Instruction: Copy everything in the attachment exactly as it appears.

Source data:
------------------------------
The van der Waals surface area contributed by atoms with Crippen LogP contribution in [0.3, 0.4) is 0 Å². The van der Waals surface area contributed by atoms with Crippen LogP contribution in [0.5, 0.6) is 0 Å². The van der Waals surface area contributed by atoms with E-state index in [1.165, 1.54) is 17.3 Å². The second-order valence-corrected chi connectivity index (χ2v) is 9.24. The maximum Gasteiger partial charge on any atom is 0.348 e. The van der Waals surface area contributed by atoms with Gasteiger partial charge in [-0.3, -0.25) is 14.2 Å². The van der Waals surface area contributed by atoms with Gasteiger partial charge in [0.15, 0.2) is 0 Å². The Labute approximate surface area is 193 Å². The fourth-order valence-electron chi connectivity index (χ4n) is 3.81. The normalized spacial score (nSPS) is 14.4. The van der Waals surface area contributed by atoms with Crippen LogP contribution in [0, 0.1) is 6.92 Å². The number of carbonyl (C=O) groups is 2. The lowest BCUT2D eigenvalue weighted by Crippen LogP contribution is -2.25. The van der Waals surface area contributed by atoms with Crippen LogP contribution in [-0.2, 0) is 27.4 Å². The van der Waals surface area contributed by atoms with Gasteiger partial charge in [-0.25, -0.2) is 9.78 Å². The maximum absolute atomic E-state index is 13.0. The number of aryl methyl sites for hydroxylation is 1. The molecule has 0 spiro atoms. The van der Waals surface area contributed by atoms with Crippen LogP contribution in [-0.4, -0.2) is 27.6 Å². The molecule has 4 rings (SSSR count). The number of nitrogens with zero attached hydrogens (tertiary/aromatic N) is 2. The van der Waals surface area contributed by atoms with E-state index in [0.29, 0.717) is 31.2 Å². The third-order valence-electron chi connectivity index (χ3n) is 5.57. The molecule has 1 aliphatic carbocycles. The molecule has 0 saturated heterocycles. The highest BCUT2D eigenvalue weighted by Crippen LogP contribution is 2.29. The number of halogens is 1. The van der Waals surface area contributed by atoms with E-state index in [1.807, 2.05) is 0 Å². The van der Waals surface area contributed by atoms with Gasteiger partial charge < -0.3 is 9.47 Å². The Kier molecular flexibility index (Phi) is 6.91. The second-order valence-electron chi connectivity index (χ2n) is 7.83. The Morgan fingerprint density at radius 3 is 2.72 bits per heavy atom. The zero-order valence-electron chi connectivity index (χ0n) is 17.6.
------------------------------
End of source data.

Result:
The van der Waals surface area contributed by atoms with Crippen LogP contribution in [0.3, 0.4) is 0 Å². The van der Waals surface area contributed by atoms with Crippen LogP contribution in [0.5, 0.6) is 0 Å². The van der Waals surface area contributed by atoms with E-state index in [1.165, 1.54) is 17.3 Å². The second-order valence-corrected chi connectivity index (χ2v) is 9.24. The maximum Gasteiger partial charge on any atom is 0.348 e. The van der Waals surface area contributed by atoms with Gasteiger partial charge in [-0.3, -0.25) is 14.2 Å². The van der Waals surface area contributed by atoms with Gasteiger partial charge in [0.15, 0.2) is 0 Å². The Labute approximate surface area is 193 Å². The fourth-order valence-electron chi connectivity index (χ4n) is 3.81. The normalized spacial score (nSPS) is 14.4. The van der Waals surface area contributed by atoms with Crippen LogP contribution in [0, 0.1) is 6.92 Å². The number of carbonyl (C=O) groups is 2. The lowest BCUT2D eigenvalue weighted by Crippen LogP contribution is -2.25. The van der Waals surface area contributed by atoms with Crippen LogP contribution in [-0.2, 0) is 27.4 Å². The van der Waals surface area contributed by atoms with Gasteiger partial charge in [-0.25, -0.2) is 9.78 Å². The maximum absolute atomic E-state index is 13.0. The number of aryl methyl sites for hydroxylation is 1. The molecule has 0 spiro atoms. The van der Waals surface area contributed by atoms with Crippen LogP contribution in [-0.4, -0.2) is 27.6 Å². The molecule has 4 rings (SSSR count). The number of nitrogens with zero attached hydrogens (tertiary/aromatic N) is 2. The van der Waals surface area contributed by atoms with E-state index in [0.29, 0.717) is 31.2 Å². The third-order valence-electron chi connectivity index (χ3n) is 5.57. The molecule has 1 aliphatic carbocycles. The molecule has 0 saturated heterocycles. The highest BCUT2D eigenvalue weighted by Crippen LogP contribution is 2.29. The number of halogens is 1. The van der Waals surface area contributed by atoms with E-state index in [1.807, 2.05) is 0 Å². The van der Waals surface area contributed by atoms with Gasteiger partial charge < -0.3 is 9.47 Å². The Kier molecular flexibility index (Phi) is 6.91. The second-order valence-electron chi connectivity index (χ2n) is 7.83. The Morgan fingerprint density at radius 3 is 2.72 bits per heavy atom. The zero-order valence-electron chi connectivity index (χ0n) is 17.6.